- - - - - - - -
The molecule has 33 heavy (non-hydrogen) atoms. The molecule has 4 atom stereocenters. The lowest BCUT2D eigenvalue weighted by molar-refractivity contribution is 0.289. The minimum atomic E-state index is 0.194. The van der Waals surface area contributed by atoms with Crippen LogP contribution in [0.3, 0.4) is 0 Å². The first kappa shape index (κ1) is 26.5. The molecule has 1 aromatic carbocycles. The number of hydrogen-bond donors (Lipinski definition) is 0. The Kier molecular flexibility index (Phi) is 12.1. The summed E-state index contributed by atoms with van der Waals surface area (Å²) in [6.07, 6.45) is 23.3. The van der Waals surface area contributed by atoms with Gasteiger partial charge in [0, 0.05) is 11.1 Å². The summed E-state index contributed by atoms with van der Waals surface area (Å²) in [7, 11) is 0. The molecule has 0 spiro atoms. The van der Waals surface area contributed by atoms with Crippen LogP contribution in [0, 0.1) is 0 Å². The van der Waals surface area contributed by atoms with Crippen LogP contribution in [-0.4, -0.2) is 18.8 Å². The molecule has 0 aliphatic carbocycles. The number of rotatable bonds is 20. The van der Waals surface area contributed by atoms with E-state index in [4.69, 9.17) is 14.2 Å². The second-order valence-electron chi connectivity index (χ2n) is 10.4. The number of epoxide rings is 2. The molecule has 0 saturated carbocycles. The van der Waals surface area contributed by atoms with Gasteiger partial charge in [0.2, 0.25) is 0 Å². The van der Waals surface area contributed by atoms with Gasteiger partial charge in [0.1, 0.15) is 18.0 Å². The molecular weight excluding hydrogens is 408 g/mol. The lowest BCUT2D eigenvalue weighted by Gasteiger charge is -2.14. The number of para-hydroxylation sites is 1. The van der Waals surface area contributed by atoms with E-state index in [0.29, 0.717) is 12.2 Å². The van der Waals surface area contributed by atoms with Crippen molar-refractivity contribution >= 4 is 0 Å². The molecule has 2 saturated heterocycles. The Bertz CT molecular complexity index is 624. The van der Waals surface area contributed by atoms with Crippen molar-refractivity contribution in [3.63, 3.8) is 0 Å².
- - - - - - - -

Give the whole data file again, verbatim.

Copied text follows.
The molecule has 33 heavy (non-hydrogen) atoms. The molecule has 4 atom stereocenters. The lowest BCUT2D eigenvalue weighted by molar-refractivity contribution is 0.289. The minimum atomic E-state index is 0.194. The van der Waals surface area contributed by atoms with Crippen LogP contribution in [0.3, 0.4) is 0 Å². The first kappa shape index (κ1) is 26.5. The molecule has 1 aromatic carbocycles. The number of hydrogen-bond donors (Lipinski definition) is 0. The Kier molecular flexibility index (Phi) is 12.1. The summed E-state index contributed by atoms with van der Waals surface area (Å²) in [6.07, 6.45) is 23.3. The van der Waals surface area contributed by atoms with Gasteiger partial charge in [0, 0.05) is 11.1 Å². The summed E-state index contributed by atoms with van der Waals surface area (Å²) in [7, 11) is 0. The molecule has 0 spiro atoms. The van der Waals surface area contributed by atoms with Crippen LogP contribution in [0, 0.1) is 0 Å². The van der Waals surface area contributed by atoms with Crippen LogP contribution in [-0.4, -0.2) is 18.8 Å². The molecule has 0 aliphatic carbocycles. The number of rotatable bonds is 20. The van der Waals surface area contributed by atoms with E-state index in [4.69, 9.17) is 14.2 Å². The second-order valence-electron chi connectivity index (χ2n) is 10.4. The number of epoxide rings is 2. The molecule has 0 saturated carbocycles. The van der Waals surface area contributed by atoms with Gasteiger partial charge in [0.2, 0.25) is 0 Å². The van der Waals surface area contributed by atoms with Gasteiger partial charge in [0.1, 0.15) is 18.0 Å². The molecular weight excluding hydrogens is 408 g/mol. The lowest BCUT2D eigenvalue weighted by Gasteiger charge is -2.14. The number of para-hydroxylation sites is 1. The van der Waals surface area contributed by atoms with E-state index in [0.29, 0.717) is 12.2 Å². The van der Waals surface area contributed by atoms with Crippen molar-refractivity contribution >= 4 is 0 Å². The molecule has 2 saturated heterocycles. The Bertz CT molecular complexity index is 624. The van der Waals surface area contributed by atoms with Crippen molar-refractivity contribution in [3.63, 3.8) is 0 Å².